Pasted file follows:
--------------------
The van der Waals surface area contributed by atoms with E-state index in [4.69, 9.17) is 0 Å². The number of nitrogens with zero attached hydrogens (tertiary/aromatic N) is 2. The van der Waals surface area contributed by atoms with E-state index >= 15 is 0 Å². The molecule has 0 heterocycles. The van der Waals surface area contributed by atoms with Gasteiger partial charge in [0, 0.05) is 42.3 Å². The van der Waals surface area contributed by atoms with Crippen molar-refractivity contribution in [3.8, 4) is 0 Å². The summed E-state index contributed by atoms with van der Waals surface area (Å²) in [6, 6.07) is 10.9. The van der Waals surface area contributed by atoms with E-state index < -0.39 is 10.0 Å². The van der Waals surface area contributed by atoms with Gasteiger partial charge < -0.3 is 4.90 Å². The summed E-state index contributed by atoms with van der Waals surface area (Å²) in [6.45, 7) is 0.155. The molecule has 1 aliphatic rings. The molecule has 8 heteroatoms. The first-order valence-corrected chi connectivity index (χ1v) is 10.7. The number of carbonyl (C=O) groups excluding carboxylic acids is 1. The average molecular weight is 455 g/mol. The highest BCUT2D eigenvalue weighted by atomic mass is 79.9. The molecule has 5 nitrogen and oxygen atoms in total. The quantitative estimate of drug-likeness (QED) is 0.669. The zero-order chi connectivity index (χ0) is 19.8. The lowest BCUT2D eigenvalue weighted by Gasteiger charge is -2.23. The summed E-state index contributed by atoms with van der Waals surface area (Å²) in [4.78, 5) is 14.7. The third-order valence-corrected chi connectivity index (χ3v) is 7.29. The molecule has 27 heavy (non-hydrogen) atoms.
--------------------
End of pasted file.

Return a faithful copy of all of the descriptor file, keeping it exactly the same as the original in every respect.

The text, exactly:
The van der Waals surface area contributed by atoms with E-state index in [4.69, 9.17) is 0 Å². The number of nitrogens with zero attached hydrogens (tertiary/aromatic N) is 2. The van der Waals surface area contributed by atoms with E-state index >= 15 is 0 Å². The molecule has 0 heterocycles. The van der Waals surface area contributed by atoms with Gasteiger partial charge in [0, 0.05) is 42.3 Å². The van der Waals surface area contributed by atoms with Crippen molar-refractivity contribution in [3.8, 4) is 0 Å². The summed E-state index contributed by atoms with van der Waals surface area (Å²) in [6, 6.07) is 10.9. The van der Waals surface area contributed by atoms with E-state index < -0.39 is 10.0 Å². The van der Waals surface area contributed by atoms with Gasteiger partial charge < -0.3 is 4.90 Å². The summed E-state index contributed by atoms with van der Waals surface area (Å²) in [6.45, 7) is 0.155. The molecule has 1 aliphatic rings. The molecule has 8 heteroatoms. The first-order valence-corrected chi connectivity index (χ1v) is 10.7. The number of carbonyl (C=O) groups excluding carboxylic acids is 1. The average molecular weight is 455 g/mol. The highest BCUT2D eigenvalue weighted by atomic mass is 79.9. The molecule has 5 nitrogen and oxygen atoms in total. The quantitative estimate of drug-likeness (QED) is 0.669. The zero-order chi connectivity index (χ0) is 19.8. The lowest BCUT2D eigenvalue weighted by Gasteiger charge is -2.23. The summed E-state index contributed by atoms with van der Waals surface area (Å²) in [4.78, 5) is 14.7. The third-order valence-corrected chi connectivity index (χ3v) is 7.29. The molecule has 27 heavy (non-hydrogen) atoms.